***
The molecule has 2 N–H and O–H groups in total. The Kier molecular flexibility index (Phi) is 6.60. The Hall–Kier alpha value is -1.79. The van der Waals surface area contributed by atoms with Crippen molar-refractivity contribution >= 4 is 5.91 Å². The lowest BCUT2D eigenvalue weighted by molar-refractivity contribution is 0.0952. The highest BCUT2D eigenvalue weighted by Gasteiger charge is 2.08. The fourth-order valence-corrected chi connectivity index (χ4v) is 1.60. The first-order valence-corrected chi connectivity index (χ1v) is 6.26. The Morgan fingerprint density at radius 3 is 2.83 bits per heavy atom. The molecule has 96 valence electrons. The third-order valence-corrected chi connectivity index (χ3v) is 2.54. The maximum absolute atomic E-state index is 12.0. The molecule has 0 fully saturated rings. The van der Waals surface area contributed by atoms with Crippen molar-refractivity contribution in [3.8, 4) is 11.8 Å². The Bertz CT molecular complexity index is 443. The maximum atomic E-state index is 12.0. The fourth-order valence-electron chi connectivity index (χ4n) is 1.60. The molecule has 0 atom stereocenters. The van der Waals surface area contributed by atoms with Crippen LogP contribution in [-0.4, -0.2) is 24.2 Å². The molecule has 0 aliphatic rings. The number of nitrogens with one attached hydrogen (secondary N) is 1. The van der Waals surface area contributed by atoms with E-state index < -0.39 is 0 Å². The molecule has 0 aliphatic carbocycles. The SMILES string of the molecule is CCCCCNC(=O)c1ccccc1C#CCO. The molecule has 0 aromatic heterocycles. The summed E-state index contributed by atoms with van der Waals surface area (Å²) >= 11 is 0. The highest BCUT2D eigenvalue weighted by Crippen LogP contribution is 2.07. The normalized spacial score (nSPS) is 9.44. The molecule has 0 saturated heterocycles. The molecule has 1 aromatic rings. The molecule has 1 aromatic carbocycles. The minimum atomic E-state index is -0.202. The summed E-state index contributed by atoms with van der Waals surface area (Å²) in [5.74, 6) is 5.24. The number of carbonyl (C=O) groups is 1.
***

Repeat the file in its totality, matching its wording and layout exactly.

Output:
The molecule has 2 N–H and O–H groups in total. The Kier molecular flexibility index (Phi) is 6.60. The Hall–Kier alpha value is -1.79. The van der Waals surface area contributed by atoms with Crippen molar-refractivity contribution >= 4 is 5.91 Å². The lowest BCUT2D eigenvalue weighted by molar-refractivity contribution is 0.0952. The highest BCUT2D eigenvalue weighted by Gasteiger charge is 2.08. The fourth-order valence-corrected chi connectivity index (χ4v) is 1.60. The first-order valence-corrected chi connectivity index (χ1v) is 6.26. The Morgan fingerprint density at radius 3 is 2.83 bits per heavy atom. The molecule has 96 valence electrons. The third-order valence-corrected chi connectivity index (χ3v) is 2.54. The maximum absolute atomic E-state index is 12.0. The molecule has 0 fully saturated rings. The van der Waals surface area contributed by atoms with Crippen molar-refractivity contribution in [3.8, 4) is 11.8 Å². The Bertz CT molecular complexity index is 443. The maximum atomic E-state index is 12.0. The fourth-order valence-electron chi connectivity index (χ4n) is 1.60. The molecule has 0 atom stereocenters. The van der Waals surface area contributed by atoms with Crippen LogP contribution in [-0.4, -0.2) is 24.2 Å². The molecule has 0 aliphatic rings. The number of nitrogens with one attached hydrogen (secondary N) is 1. The van der Waals surface area contributed by atoms with E-state index < -0.39 is 0 Å². The molecule has 0 aliphatic carbocycles. The SMILES string of the molecule is CCCCCNC(=O)c1ccccc1C#CCO. The molecule has 0 aromatic heterocycles. The summed E-state index contributed by atoms with van der Waals surface area (Å²) >= 11 is 0. The highest BCUT2D eigenvalue weighted by Crippen LogP contribution is 2.07. The normalized spacial score (nSPS) is 9.44. The molecule has 0 saturated heterocycles. The molecule has 1 aromatic rings. The molecule has 1 aromatic carbocycles. The minimum atomic E-state index is -0.202. The summed E-state index contributed by atoms with van der Waals surface area (Å²) in [5.74, 6) is 5.24. The number of carbonyl (C=O) groups is 1.